George Galphin is an interesting character in American history. George arrived as a destitute immigrant from Ulster, Ireland, to Charleston in 1737. He is next found in 1741 as an Indian trader working for the distinguished Company of Brown and Rae along with Lachlan McGillivray. George Galphin would earn so large a fortune that he is cited as lending $50,000 to the State of Georgia during the Revolutionary War. George built a brick mansion on the bluffs south of Augusta. This formidable structure in a highly strategic location was used as a fort by both British and Colonial forces during the war.

Research Note: As previously stated, George Galphin amassed a fortune as an Indian trader. And, a McCartan Campbell, the son of Martin Campbell of Campbell & Son of Ft. Augusta GA, was named in the probate proceedings. The question is whether Martin and son McCartan Campbell are related to James Campbell of Old 96 District/ Edgefield Co SC.

These two partners, McGillivray and Galphin are an interesting combination. Lachlan McGillivray was a Tory and the father of the noted half-breed chief of the Creek Indians, Alexander McGillvray "who gave Georgia so much trouble." And, Lachlan is cited having led Tory raids in South Carolina and Georgia. George Galphin was a Whig (colonial patriot) who was arrested for aiding the Committee of Safety for both South Carolina and Georgia. And, our Overstreet family was stuck in the middle. This explains why after the Revolution the Georgia Legislature would declare Henry Overstreet, Jr. guilty of treason but only assess a fine in lieu of banishment.

Sometime in the 1750s, Henry and family may have migrated to South Carolina. Son Henry Overstreet, Jr. is documented as living in South Carolina during this time. In 1765 Henry Overstreet, Sr. petitioned for land in the fork of the Savannah River and Briar Creek, stating he was a resident of the Province but had yet to be granted any land. This places him within a few miles of Lachlan McGillivray. Did Henry move south to live near his old business partner?

Henry and Ann are believed to have died after 7/1766 in St. Georges Parrish and are probably buried on lands which would become Screven Co GA.

Lord Carteret sold Henry Overstreet 150 acres on north side of Casay Swamp adjoining James Parker 4 August 1723 
Bertie Co NC Deed Book A, p. 300:
9 November 1724, Henry and Anne Overstreet gave Owen O'Daniel power of attorney to acknowledge the sale of 150 acres on north side of Casay Swamp to John Edwards Jun Witness: Martin Gardner, Edward Moore.
Bertie Co NC Deed Book B, p. 118:
1726. James WILLIAMS to Robt HOG 380ac on ROCQUIS and FLAGG BRANCH adj Henry OVERSTREET. wit: Theo WILLIAMS, Richard WASHINGTON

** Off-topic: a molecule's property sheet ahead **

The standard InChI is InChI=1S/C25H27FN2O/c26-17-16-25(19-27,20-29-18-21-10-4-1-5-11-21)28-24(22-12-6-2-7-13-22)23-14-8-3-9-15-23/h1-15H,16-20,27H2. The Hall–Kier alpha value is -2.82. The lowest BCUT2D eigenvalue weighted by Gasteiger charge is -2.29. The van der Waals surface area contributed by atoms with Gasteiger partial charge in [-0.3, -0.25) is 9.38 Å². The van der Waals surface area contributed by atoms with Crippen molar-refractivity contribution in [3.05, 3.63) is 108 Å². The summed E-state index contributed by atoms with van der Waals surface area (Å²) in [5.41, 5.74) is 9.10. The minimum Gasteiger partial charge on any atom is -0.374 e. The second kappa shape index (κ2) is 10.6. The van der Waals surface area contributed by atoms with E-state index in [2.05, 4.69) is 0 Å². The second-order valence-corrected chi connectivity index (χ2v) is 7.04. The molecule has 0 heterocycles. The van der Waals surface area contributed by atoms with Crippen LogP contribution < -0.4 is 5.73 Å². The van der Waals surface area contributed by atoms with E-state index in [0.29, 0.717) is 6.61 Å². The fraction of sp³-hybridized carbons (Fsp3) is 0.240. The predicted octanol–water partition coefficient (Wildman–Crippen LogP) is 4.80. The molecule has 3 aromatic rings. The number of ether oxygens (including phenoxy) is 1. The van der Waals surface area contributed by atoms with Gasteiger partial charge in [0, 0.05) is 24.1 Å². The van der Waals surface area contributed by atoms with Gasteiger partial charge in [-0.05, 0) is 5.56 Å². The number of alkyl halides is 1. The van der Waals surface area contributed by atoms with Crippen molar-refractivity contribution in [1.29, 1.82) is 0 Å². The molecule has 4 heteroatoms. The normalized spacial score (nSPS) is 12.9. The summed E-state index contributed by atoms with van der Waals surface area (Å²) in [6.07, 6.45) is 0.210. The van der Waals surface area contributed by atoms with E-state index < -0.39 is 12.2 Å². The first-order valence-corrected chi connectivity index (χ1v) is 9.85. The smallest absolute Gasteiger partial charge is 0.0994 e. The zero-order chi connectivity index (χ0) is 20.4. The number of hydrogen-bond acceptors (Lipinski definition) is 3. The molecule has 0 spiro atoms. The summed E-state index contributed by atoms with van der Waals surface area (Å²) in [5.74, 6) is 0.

Bertie Co NC Deed Book B, p. 371:
1727 - John Edwards Jun. & Wife Elizabeth to Abraham Sheppard 20 pds for 200 acres on Roquist adjacent Martin Gardner Jun, Martin Gardner Sen, Henry Overstreet. Witness: Henry Overstreet, William Griffin. Feb Ct 1727 Edward Mashborne D. C. Ct. (B 371)
Bertie Co NC Deed Book B, p. 388:
1727 - August 2, John Williams & Wife Ann to Henry Overstreet 12 pounds for 135 acres on Casiah Swamp and Roquist "lying back of a survey of Martain Gardner." Witness: Isaac Williams, William Jones, Anne Herring. May Ct. 1728. Ed Mashborne.
Charles Stevens sold Henry Overstreet 240 acres on north side Morattock River on Deep Creek 7 November 1727; witness Theophilus William, Williams Gray 
Bertie Co NC Deed Book C, p. 79:
1728/29 February 11, Henry Overstreet to Thomas Bunten 12 pounds for 100 acres on WS Deep Creek adjacent Theophilus Williams at Apple Tree Swamp. Witness: Needham Bryan, Edmond Wicking, Ed. Outlaw. Feb Ct. 1728/29 Ed Mashborne.
John and Elizabeth Blount sold Henry Overstreet 280 acres on Cashia Swamp adjoining James Blount 30 July 1728; witnesses William Jones and John Yelverton 
Bertie Co NC Deed Book B, p. 488:
Chas STEVENSON to John CHESHIRE 6 July 1728 400ac part of 640ac granted to Wm GRAY in 1725, adj Henry OVERSTREET, James CASTELAW, John WILLIAMS, Village Swamp and FALLING RUN, adj Col Wm MAULE, Col JONES
George Stevenson sold Henry Overstreet 490 acres on north side of Morattock River and Village Swamp 26 June 1729; witness John Hart, Mary West
Henry and Anne Overstreet sold Sylvanna Stokes 280 acres on Cashy Swamp at Great Marsh adjoining James Blount 11 November 1729; witness Owen Mack Daniel, Rober Ivey 
Bertie Co NC Deed Book C, p. 321:
Henry and Anne Overstreet sold Abraham Sheppard 235 acres on south side of Cashy Swamp and east side of Roquess Swamp 10 November 1730; witnesses Joseph Morre, Anne Morre, Thomas Whipple 
Henry Jernigan sold Henry Overstreet 50 acres on north side of Marratock River at Appletree Swamp adjoining William Jones 7 May 1733/4; witnesses Needham Bryan, John Blackman, Samuel Dickens